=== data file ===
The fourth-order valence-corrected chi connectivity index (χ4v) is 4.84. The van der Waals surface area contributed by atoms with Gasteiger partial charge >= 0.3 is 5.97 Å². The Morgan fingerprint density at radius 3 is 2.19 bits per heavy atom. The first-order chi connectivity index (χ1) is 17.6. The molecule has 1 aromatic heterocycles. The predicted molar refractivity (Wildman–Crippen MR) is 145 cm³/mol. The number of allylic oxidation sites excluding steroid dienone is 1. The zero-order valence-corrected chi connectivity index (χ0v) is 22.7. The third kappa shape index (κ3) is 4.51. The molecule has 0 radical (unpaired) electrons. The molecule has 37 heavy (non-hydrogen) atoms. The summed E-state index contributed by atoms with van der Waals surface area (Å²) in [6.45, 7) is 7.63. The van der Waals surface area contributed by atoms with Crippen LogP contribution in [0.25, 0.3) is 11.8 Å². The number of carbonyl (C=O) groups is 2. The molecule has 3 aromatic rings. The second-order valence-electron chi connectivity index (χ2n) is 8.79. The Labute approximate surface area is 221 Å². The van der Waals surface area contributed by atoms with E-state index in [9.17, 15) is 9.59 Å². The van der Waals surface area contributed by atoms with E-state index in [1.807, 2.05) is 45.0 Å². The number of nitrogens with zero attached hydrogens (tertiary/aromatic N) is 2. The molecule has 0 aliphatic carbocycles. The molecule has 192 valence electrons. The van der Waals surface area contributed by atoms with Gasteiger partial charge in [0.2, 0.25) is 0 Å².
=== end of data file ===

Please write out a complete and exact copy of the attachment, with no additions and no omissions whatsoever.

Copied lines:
The fourth-order valence-corrected chi connectivity index (χ4v) is 4.84. The van der Waals surface area contributed by atoms with Gasteiger partial charge >= 0.3 is 5.97 Å². The Morgan fingerprint density at radius 3 is 2.19 bits per heavy atom. The first-order chi connectivity index (χ1) is 17.6. The molecule has 1 aromatic heterocycles. The predicted molar refractivity (Wildman–Crippen MR) is 145 cm³/mol. The number of allylic oxidation sites excluding steroid dienone is 1. The zero-order valence-corrected chi connectivity index (χ0v) is 22.7. The third kappa shape index (κ3) is 4.51. The molecule has 0 radical (unpaired) electrons. The molecule has 37 heavy (non-hydrogen) atoms. The summed E-state index contributed by atoms with van der Waals surface area (Å²) in [6.45, 7) is 7.63. The van der Waals surface area contributed by atoms with Crippen LogP contribution in [0.25, 0.3) is 11.8 Å². The number of carbonyl (C=O) groups is 2. The molecule has 3 aromatic rings. The second-order valence-electron chi connectivity index (χ2n) is 8.79. The Labute approximate surface area is 221 Å². The van der Waals surface area contributed by atoms with E-state index in [9.17, 15) is 9.59 Å². The van der Waals surface area contributed by atoms with E-state index in [1.807, 2.05) is 45.0 Å². The number of nitrogens with zero attached hydrogens (tertiary/aromatic N) is 2. The molecule has 0 aliphatic carbocycles. The molecule has 192 valence electrons. The van der Waals surface area contributed by atoms with Gasteiger partial charge in [0.2, 0.25) is 0 Å².